Measure for Measure: Starter Guide

Welcome! You have arrived here because you are intrigued by (and perhaps inspired too) the study of Literature in English at ‘A’ Level in Eunoia Junior College. As part of our JC1 syllabus, we will be undertaking Measure for Measure by William Shakespeare in Paper 1 (the core paper), and Alan Ayckbourn’s Woman in Mind together with Edward Albee’s seminal Who’s Afraid of Virginia Woolf? in Paper 3 (the elective paper).

We are in the midst of purchasing the physical copies of the above texts for our first cohort, and we ask you to be patient. The Heinemann [Book Depository link] edition of Measure for Measure is available only upon order from the UK. Shipping takes time, but we think it’s worth the time: the Heinemann edition provides a very detailed translation of Shakespeare’s Early Modern English to contemporary English on every facing page, and clues the reader in further with probing questions and short insights into the theatrical / performative aspects of the text. For ease of reference during our seminars and tutorials (i.e. ‘let’s flip to page 104, class’), we recommend you purchase the Heinemann edition as your study copy and exam copy.

measure-heinemannExhibit A: the currently elusive Heinemann edition, whose presence we ceaselessly yearn.

We sense from your emails and phone calls (or that from your parents :P) great eagerness to read ahead of time and get to grips with this challenging yet rewarding text. What can you do in the meantime then? Here are some suggestions:

  • Read the soft copies available online, linked below, to save your money for the Heinemann edition. We will try to make the latter available through other means as soon as we can:- Download the PDF of the Folger edition
    – Refer to the online MIT e-text
  • Purchase the following ‘alternative’ editions from stores or anywhere you can find it. They are ranked in descending order of recommendation:- New Cambridge Shakespeare: comprehensive footnotes, annotation-friendly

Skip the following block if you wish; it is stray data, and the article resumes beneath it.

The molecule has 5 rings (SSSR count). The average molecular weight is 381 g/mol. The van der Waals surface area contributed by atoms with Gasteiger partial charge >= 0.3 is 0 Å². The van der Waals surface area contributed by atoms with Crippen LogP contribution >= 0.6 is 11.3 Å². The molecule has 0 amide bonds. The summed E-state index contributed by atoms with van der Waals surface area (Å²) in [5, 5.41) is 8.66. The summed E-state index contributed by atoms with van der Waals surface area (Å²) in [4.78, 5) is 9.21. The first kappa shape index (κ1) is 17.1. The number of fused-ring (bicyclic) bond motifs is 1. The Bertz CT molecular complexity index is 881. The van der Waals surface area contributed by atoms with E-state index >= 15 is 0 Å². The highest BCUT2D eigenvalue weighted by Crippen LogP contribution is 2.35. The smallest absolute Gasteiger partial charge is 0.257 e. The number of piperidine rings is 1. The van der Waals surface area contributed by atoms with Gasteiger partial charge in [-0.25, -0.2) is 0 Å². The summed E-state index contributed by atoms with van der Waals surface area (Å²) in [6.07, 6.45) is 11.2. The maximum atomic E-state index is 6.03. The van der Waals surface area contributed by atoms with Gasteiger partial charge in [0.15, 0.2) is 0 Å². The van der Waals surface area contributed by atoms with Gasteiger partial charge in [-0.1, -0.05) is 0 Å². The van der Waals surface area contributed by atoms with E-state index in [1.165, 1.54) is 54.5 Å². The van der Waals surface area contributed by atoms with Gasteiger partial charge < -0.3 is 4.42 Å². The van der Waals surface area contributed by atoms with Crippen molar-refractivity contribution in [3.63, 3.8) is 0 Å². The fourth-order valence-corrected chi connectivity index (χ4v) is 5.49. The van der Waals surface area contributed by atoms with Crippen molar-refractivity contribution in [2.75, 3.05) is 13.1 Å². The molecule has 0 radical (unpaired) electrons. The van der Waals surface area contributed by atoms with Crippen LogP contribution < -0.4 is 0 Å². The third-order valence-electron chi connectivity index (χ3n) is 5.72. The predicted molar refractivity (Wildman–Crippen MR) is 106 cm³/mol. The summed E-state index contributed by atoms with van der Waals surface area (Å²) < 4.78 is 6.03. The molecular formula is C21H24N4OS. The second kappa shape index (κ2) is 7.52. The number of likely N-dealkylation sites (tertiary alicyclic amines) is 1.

Penguin: reasonably priced, available at Kinokuniya, not much space for annotation
    Oxford Shakespeare: reasonably priced, should be available at Kinokuniya
    Norton: the most scholarly and most expensive edition; very unfriendly thoughWe do not recommend the Signet, Classics Library or Folger editions, which may be cheaper and are worth only the pennies you pay (i.e. not very much value at all).Also, a word of caution! Assessment for Literature in English at ‘A’ Level, whether at H1 or H2 levels, takes an ‘open-book format‘, which means you may bring in your set texts. Some of you may want to purchase two copies of each text, one for exam use and one for study use. Regardless, you cannot write any notes in your exam text — more information on annotation of exam texts can be found here.


  • Read up the ‘basic’ guides on the text, before progressing to more academic criticism. Many a Literature tutor would frown upon students making use of the ‘popular’, American high school-focused study guides, but we do too. You should not need them by the middle of the year (partly because our notes will be pretty awesome). You should not be paraphrasing, adapting, or borrowing from them in your work because they exist on a mostly superficial, ‘unliterary level’ that covers plot, character and a hint of concerns (without the required analysis and personal response at ‘A’ Level).With the long, long disclaimer out of the way, they do have a place in your understanding of Measure for Measure. They can ease you into the events, characters and literal meaning of the play, so that you can encounter the text itself ready, and ready to pick apart its complexities.- The teachers will be making use of Penguin Teacher’s Guide, which we think is pegged closer to ‘A’ Level. The long commentary by Peter Cash also deserves mention.- The most ‘accessible’ guide on the play’s themes is on LitCharts. The CliffNotes site does have a decent character analysis section that lays on the table the various perspectives of Isabella, Angelo, Duke, Claudio, et al. We figure you’ll visit the above two sites on your own anyway…

    – Once you think you’re equipped to go deeper into the text’s methods and concerns, you should head over to our very rich Articles page for secondary literature (i.e. criticism, commentary) on Measure for Measure. Ask us personally for the password, which should be easy to remember once you remember who your Lit tutors will be (hint hint).

OK, this has been a long enough post! Enjoy reading up in the meantime!